Good day to all,
For those of you who are fairly new to their boats and are not completely sure that the previous owner ran their generators at the proper load or whether that is effective enough, I would urge you to take the time to remove your Onan exhaust elbow and inspect for carbon build up.
We purchased our SM a little over a year ago. The previous owners were adamant with me to always run the Onan with a high load when they generously spent four weeks with me during the purchase transfer/training period, and I adhered to this regimen.
A few weeks ago, the generator started acting up. At first, it would not handle a full load, then, it would not run at all.
When I inspected the exhaust elbow, I found it was about 75% clogged with carbon, and the exit port on the exhaust manifold was nearly 100% clogged. I was hopeful that cleaning both the manifold and elbow would solve our problem, but it was too late. The back pressure from the exhaust must have broken some of the piston rings as only one of the 3 cylinders had compression that met specs.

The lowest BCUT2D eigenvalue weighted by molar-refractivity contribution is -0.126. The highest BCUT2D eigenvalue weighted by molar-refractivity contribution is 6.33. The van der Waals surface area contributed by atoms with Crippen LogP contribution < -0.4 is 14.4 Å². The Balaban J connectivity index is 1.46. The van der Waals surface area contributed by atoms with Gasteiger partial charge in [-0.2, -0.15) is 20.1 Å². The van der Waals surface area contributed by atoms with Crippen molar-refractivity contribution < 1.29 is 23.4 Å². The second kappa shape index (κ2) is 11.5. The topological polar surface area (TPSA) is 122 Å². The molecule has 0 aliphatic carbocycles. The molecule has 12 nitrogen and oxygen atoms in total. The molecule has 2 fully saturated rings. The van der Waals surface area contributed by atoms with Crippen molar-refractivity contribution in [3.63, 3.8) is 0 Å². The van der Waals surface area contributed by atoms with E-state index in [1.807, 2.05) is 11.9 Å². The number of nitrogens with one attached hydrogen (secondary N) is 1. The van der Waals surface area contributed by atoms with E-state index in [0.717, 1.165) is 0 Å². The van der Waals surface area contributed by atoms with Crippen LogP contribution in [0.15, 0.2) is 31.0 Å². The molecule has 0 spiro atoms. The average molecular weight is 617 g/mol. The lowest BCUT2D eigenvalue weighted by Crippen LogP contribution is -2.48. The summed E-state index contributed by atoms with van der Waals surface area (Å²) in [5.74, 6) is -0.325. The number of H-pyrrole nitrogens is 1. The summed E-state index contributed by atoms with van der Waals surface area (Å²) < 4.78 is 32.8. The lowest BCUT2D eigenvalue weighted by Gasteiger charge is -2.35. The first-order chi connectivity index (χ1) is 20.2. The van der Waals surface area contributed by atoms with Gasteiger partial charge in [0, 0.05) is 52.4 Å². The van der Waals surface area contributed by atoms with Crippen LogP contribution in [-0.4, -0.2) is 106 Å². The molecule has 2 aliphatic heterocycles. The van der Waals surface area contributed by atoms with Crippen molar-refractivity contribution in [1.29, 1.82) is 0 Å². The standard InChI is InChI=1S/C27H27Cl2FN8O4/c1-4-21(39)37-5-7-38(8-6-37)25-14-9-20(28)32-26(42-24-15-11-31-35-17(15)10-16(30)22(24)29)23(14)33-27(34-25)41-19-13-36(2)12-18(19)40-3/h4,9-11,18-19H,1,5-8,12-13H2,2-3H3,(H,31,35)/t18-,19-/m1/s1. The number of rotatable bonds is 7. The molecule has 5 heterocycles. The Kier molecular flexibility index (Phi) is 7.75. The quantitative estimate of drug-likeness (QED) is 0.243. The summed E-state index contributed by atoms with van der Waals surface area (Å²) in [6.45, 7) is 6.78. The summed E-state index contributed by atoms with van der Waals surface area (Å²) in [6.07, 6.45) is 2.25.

This was an unnecessary early death for unit that only had 3300 hours on it. I read on the forum about another owner who found similar deposits at only 2000 hours, allthough I believe he was able to save his.
We could rebuild the engine, but we have decided to replace the whole unit instead and remove major components for spares. We are going to do the work in Martinique as soon as the new unit arrives.
Checking the elbow was on my ‘todo’ list, but too far down to get to in time.
As the previous owners were insistent that the unit be run at high load, I’m not sure if this is a case of them not always practicing what they preached, or if the design is just prone to clogging. For this reason I urge you all who may be unsure of current conditions to do an inspection. I am planning on checking the new one after every 500 hours or so until I can acquire enough empirical data.
All the best,
SM #466 - s/v Rita Kathryn
Rodney Bay Marina